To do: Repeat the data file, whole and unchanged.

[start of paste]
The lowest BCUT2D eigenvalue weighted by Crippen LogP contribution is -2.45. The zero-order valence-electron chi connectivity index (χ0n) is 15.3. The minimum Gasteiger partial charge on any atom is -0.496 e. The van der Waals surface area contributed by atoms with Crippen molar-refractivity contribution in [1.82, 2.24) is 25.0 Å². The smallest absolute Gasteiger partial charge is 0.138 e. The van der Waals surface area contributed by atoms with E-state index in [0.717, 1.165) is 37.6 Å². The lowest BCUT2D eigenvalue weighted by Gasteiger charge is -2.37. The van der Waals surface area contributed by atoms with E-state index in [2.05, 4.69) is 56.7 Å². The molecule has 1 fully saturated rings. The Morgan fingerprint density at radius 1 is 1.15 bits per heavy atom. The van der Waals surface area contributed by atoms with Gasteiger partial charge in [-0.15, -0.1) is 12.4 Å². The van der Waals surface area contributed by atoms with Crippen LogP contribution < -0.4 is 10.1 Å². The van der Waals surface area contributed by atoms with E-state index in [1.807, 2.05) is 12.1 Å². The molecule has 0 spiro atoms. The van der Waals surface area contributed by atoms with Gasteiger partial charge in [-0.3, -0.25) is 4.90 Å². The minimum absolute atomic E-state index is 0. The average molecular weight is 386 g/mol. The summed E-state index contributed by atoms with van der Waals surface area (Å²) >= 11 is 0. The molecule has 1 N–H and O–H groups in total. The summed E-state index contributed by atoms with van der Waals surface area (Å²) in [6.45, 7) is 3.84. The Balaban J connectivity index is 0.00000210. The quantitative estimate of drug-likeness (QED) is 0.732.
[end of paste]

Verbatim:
The lowest BCUT2D eigenvalue weighted by Crippen LogP contribution is -2.45. The zero-order valence-electron chi connectivity index (χ0n) is 15.3. The minimum Gasteiger partial charge on any atom is -0.496 e. The van der Waals surface area contributed by atoms with Crippen molar-refractivity contribution in [1.82, 2.24) is 25.0 Å². The smallest absolute Gasteiger partial charge is 0.138 e. The van der Waals surface area contributed by atoms with E-state index in [0.717, 1.165) is 37.6 Å². The lowest BCUT2D eigenvalue weighted by Gasteiger charge is -2.37. The van der Waals surface area contributed by atoms with E-state index in [2.05, 4.69) is 56.7 Å². The molecule has 1 fully saturated rings. The Morgan fingerprint density at radius 1 is 1.15 bits per heavy atom. The van der Waals surface area contributed by atoms with Gasteiger partial charge in [-0.15, -0.1) is 12.4 Å². The van der Waals surface area contributed by atoms with Crippen LogP contribution < -0.4 is 10.1 Å². The van der Waals surface area contributed by atoms with E-state index in [1.807, 2.05) is 12.1 Å². The molecule has 0 spiro atoms. The van der Waals surface area contributed by atoms with Gasteiger partial charge in [-0.3, -0.25) is 4.90 Å². The minimum absolute atomic E-state index is 0. The average molecular weight is 386 g/mol. The summed E-state index contributed by atoms with van der Waals surface area (Å²) >= 11 is 0. The molecule has 1 N–H and O–H groups in total. The summed E-state index contributed by atoms with van der Waals surface area (Å²) in [6.45, 7) is 3.84. The Balaban J connectivity index is 0.00000210. The quantitative estimate of drug-likeness (QED) is 0.732.